Syrian schoolgirl returns home after being cured of blood cancer in Israel


view videoWith the help of the Israeli gov’t, the IDF tracked down her family in Syria and covertly spirited her brother to Israel, so a bone-marrow transplant at Rambam Hospital was able to cure her cancer.


A six-year-old girl from Syria who was treated for her wound and a blood disease at Haifa’s Rambam Medical Center was discharged and sent home on Tuesday after her new Israeli friends held a farewell party and gave her with many gifts, including a first-grade backpack — in the hope that her school is still standing.

Photo Rambam Hospital

She was one of the 140 Syrian civilians — men, women and children — that Rambam doctors, nurses and other personnel have treated over the past three years of civil war there. However, the departure of “B” was especially emotional for everyone. Wearing a white dress and shoes and a little silver crown, “B” was the guest of honor at a farewell party held by an entire department, where Jews, Muslims, Christians, and Druse stood together with tears in their eyes, hugging her and worrying about the future that awaits her.

“B” arrived at Rambam’s Ruth Rappaport Children’s Hospital in early February as a small, scared, and wounded child. Once she recovered from the injuries that brought her across the border to Israel, the medical team noted from her blood tests that she suffered from a blood disease that was due to poor bone marrow function. For Israeli children with this disease, the treatment is straightforward and generally yields good results: A bone marrow donor is found, the child is isolated from infection, the bone marrow transplant is performed and, if all goes well, the child recovers.

However, for a Syrian child, the entire process is much more complicated.

At this point, the Israel government stepped in to help “B”’s medical team, led by Dr. Irena Zeidman and Dr. Ayelet Ben-Barak. They managed to reach the child’s relatives in Syria and bring back blood samples from several family members to find out if they were potential donors. “I’ll never forget when they first brought in those test tubes, discreetly wrapped in dish towels,” recalls Iris Porat, one of the nurses who cared for “B” throughout her hospitalization.
Happily, “B”’s brother was a perfect match.

With the help of the Israeli government, “B”’s brother crossed the border from Syria and was brought to Rambam. It took two weeks to complete the bone marrow donation, after which he returned home while “B” and her mother remained in the department, while they and the doctors waited to see if the transplant had succeeded.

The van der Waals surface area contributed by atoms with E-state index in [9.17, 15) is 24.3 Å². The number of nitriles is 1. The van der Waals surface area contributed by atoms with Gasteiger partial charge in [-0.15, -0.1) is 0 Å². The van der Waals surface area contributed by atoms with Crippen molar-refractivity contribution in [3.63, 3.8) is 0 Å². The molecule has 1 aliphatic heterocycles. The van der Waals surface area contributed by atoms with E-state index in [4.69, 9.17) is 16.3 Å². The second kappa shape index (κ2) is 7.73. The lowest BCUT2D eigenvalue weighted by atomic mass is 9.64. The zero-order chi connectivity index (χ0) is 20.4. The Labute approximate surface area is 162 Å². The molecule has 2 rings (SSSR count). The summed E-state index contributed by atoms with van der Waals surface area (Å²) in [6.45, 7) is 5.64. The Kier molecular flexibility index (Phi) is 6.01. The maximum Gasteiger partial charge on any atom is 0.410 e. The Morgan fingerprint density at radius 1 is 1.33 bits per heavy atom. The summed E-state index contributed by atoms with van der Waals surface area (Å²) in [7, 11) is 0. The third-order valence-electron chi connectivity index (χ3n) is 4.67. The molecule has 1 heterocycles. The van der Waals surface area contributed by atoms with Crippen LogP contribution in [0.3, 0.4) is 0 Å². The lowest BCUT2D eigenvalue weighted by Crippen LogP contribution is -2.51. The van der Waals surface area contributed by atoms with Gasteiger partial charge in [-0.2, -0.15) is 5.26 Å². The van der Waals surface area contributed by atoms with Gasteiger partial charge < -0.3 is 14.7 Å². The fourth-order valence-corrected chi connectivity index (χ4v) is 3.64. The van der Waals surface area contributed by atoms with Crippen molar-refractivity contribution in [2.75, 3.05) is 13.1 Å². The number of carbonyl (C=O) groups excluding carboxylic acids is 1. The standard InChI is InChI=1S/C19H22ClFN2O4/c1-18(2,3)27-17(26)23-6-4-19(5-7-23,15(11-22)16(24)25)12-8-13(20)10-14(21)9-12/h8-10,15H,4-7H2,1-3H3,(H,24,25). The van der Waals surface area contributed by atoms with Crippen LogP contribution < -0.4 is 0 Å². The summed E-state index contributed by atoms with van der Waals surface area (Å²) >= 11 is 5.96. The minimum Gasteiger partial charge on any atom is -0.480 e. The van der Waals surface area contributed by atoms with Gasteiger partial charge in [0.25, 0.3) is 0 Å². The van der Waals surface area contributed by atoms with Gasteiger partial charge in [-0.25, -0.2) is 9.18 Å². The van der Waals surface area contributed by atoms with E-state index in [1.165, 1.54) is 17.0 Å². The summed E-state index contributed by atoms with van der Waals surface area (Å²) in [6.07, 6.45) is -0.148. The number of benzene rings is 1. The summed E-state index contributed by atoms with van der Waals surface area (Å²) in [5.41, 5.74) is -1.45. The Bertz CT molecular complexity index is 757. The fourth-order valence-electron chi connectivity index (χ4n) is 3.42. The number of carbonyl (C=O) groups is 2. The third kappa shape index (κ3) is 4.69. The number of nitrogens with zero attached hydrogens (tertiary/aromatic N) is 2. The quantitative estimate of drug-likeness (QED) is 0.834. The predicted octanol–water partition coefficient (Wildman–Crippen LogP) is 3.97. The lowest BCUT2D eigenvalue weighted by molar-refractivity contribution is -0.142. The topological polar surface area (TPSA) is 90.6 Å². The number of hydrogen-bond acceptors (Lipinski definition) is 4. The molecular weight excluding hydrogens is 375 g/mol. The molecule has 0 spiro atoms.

It wasn’t easy for the mother and daughter, who had arrived from what is still considered an enemy country, to spend more than six months completely cut off from their family. Grace Yaakov, a social worker in the pediatric oncology department, worked tirelessly to create a support system for the two. Non-profits from the Arab sector, as well as parents of Jewish and Arab patients, all, did their part to support “B”, who sometimes spent weeks in isolation. They showered her with clothing, home-cooked food, books, movies, and games, anything to help the two feel more at home.

The young child was given a backpack for her first year of school. – Rambam Hospital

“B” captured everyone’s hearts with her clever, happy, and curious personality. She especially enjoyed the holiday celebrations and even dressed up in costume for Purim. She also lost no opportunity to share how much she missed her siblings and the spring near her small village, somewhere in the battle zone in Syria. Yesterday, “B’”s hospitalization in here came to an end.

The happy, smiling girl — who said she dreams of one day becoming a fashion designer — entered a room with tables of cakes and gifts, the sound of clapping and the drumming of traditional Arab darbuka drums. A slideshow of photos from “B”’s time at Rambam was shown, and Ashwak El-rabia, an Arab non-profit that assists children with cancer, gave her a tablet in which she could store her memories and a backpack for her first year of school.

After all the parting messages, some of which were painstakingly read in Arabic by Jewish doctors and nurses, the mother asked to read her own thank you wishes. In a small voice, she said “I would lie if I said that I expected the kind of humanity I discovered here. I am grateful for your care and sensitivity; may God protect you. And we will always remember what you did for us.”


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